FILE *f;

  f = fopen("/dev/servoblaster", "a");

  fprintf(f, "2=%d\n", green);
  fprintf(f, "5=%d\n", red);


Wait for 1/10 second
void wait()

Day 10: Connecting LEDs to the Raspberry Pi

Finally I have been able to connect some hardware to my Pi.

I used the circuit published by adafruit, wiring 330 ohm resistors to the LEDs:


The original software was intended to change the active LED when a user received an e-mail. Since I intended to make something far simpler, I just changed the active LED every second.


In my first test, I wanted to use a tried-and-tested software in order to isolate an eventual problem. Therefore, I used the software provided by the adafruit tutorial. Since I don’t know how to program Python, I just removed the code I did not want.

#!/usr/bin/env python

import RPi.GPIO as GPIO, time

 RED_LED = 23

while True:

GPIO.output(GREEN_LED, True)
 GPIO.output(RED_LED, False)


GPIO.output(GREEN_LED, False)
 GPIO.output(RED_LED, True)



This is the language I have programmed for more years. I adapted the code from Gert van Loo & Dom in order to use only the GPIO pins connected to the LEDs.

// How to access GPIO registers from C-code on the Raspberry-Pi
// Example program
// 15-January-2012
// Original code from Dom and Gert (
// Revised: 15-Feb-2013
// Adapted by Wilson Medeiros (clockeater) on 30-Nov-2013
// Access from ARM Running Linux

#define BCM2708_PERI_BASE 0x20000000
#define GPIO_BASE (BCM2708_PERI_BASE + 0x200000) /* GPIO controller */
#include <stdio.h>
#include <stdlib.h>
#include <fcntl.h>
#include <sys/mman.h>
#include <unistd.h>

#define PAGE_SIZE (4*1024)
#define BLOCK_SIZE (4*1024)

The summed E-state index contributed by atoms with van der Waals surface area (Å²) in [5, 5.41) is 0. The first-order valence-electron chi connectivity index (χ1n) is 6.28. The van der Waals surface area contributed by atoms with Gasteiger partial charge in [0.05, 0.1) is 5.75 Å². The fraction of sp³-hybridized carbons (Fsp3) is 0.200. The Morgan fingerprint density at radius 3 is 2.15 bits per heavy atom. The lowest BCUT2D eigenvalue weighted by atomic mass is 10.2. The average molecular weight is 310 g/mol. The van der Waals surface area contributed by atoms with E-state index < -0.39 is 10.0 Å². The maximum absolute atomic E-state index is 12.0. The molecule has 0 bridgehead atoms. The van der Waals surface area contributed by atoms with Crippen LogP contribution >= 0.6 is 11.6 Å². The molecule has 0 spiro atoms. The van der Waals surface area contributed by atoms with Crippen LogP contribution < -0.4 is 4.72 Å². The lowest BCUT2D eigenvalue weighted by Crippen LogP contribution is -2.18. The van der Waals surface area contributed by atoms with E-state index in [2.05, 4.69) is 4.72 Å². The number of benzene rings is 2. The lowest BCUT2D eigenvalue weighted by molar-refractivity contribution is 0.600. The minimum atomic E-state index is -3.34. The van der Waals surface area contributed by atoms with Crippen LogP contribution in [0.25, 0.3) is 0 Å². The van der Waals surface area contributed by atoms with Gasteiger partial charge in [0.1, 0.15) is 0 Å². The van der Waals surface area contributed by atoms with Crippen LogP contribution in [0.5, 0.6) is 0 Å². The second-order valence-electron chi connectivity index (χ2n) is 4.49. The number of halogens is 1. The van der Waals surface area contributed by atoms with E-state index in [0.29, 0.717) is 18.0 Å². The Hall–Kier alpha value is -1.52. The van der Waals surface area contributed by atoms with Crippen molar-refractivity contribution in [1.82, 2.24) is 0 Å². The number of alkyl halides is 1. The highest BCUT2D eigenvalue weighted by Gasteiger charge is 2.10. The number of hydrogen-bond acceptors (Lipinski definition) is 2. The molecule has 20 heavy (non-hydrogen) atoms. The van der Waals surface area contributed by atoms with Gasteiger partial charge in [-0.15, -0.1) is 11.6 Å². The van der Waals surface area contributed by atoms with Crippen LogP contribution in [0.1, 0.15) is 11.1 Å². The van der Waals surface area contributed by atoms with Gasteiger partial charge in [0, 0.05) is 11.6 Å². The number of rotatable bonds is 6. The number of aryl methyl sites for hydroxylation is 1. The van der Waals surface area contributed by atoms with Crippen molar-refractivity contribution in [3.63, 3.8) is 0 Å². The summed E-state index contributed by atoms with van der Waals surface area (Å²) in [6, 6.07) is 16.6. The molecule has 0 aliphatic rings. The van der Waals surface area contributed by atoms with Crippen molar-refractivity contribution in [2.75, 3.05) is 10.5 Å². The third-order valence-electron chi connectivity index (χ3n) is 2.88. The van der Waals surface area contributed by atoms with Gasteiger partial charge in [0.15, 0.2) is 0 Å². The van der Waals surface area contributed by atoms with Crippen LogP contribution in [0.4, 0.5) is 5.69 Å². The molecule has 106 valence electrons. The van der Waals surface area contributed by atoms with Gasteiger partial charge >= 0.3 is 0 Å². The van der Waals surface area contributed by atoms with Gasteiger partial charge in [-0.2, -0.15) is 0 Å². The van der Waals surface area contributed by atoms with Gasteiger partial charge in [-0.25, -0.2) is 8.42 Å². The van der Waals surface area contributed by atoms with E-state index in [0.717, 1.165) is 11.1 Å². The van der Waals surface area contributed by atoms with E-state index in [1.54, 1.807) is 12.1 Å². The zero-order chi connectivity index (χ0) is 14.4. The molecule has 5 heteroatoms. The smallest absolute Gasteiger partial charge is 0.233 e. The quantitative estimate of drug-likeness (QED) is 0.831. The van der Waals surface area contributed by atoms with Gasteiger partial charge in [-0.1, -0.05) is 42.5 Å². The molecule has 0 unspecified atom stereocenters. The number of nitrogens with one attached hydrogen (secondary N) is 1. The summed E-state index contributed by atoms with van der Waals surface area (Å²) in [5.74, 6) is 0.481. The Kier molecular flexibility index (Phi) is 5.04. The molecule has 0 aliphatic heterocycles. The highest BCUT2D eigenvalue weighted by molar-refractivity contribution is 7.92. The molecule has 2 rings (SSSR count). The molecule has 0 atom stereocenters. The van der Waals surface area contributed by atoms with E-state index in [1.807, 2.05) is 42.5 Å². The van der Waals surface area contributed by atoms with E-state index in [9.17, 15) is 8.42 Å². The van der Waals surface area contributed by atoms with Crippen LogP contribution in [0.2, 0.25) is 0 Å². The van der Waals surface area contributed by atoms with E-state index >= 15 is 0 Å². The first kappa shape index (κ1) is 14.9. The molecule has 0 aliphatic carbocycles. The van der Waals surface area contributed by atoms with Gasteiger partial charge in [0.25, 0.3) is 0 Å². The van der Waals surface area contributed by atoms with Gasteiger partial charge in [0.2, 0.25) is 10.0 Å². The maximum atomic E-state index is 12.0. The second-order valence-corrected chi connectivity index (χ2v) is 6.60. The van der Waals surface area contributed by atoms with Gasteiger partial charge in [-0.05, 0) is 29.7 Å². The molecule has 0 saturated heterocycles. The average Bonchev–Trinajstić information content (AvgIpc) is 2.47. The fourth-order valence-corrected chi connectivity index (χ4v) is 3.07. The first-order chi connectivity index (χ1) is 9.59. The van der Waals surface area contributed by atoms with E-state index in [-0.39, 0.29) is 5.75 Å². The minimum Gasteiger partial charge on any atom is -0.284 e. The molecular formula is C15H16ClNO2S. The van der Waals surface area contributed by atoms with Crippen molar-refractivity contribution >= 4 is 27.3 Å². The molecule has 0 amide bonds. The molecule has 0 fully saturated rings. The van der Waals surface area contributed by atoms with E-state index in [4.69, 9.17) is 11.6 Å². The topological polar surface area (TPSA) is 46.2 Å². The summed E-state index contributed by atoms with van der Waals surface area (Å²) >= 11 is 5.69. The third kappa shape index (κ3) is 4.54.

int mem_fd;
void *gpio_map;

// I/O access
volatile unsigned *gpio;
// GPIO setup macros. Always use INP_GPIO(x) before using OUT_GPIO(x) or SET_GPIO_ALT(x,y)
#define INP_GPIO(g) *(gpio+((g)/10)) &= ~(7<<(((g)%10)*3))
#define OUT_GPIO(g) *(gpio+((g)/10)) |= (1<<(((g)%10)*3))
#define SET_GPIO_ALT(g,a) *(gpio+(((g)/10))) |= (((a)<=3?(a)+4:(a)==4?3:2)<<(((g)%10)*3))

#define GPIO_SET *(gpio+7) // sets bits which are 1 ignores bits which are 0
#define GPIO_CLR *(gpio+10) // clears bits which are 1 ignores bits which are 0

#define GPIO_GREEN_LED (18)
#define GPIO_RED_LED (23)

void setup_io();

int main(int argc, char **argv)
 int g,rep;

// Set up gpi pointer for direct register access

// Switch GPIO 18 and 23 to output mode

 * You are about to change the GPIO settings of your computer. *
 * Mess this up and it will stop working! *
 * It might be a good idea to 'sync' before running this program *
 * so at least you still have your code changes written to the SD-card! *

// Set GPIO pins 18 and 23 to output

INP_GPIO(GPIO_GREEN_LED); // must use INP_GPIO before we can use OUT_GPIO

INP_GPIO(GPIO_RED_LED); // must use INP_GPIO before we can use OUT_GPIO

for (rep=0; rep<10; rep++)

return 0;

} // main

// Set up a memory regions to access GPIO
void setup_io()
 /* open /dev/mem */
 if ((mem_fd = open("/dev/mem", O_RDWR|O_SYNC) ) < 0) {
 printf("can't open /dev/mem \n");

/* mmap GPIO */
 gpio_map = mmap(
 NULL, //Any adddress in our space will do
 BLOCK_SIZE, //Map length
 PROT_READ|PROT_WRITE,// Enable reading & writting to mapped memory
 MAP_SHARED, //Shared with other processes
 mem_fd, //File to map
 GPIO_BASE //Offset to GPIO peripheral

close(mem_fd); //No need to keep mem_fd open after mmap

if (gpio_map == MAP_FAILED) {
 printf("mmap error %d\n", (int)gpio_map);//errno also set!

// Always use volatile pointer!
 gpio = (volatile unsigned *)gpio_map;
} // setup_io

Day 4: Hello world!

This was very straightforward. I didn’t have to install anything.

  • I edited the hello.c file in my preferred text editor.
  • (Optional) Print the file content in the terminal: cat hello.c
  • Compile the code: gcc hello.c -o hello
  • Execute: ./hello


I have not yet researched if there is an easier way to  to this.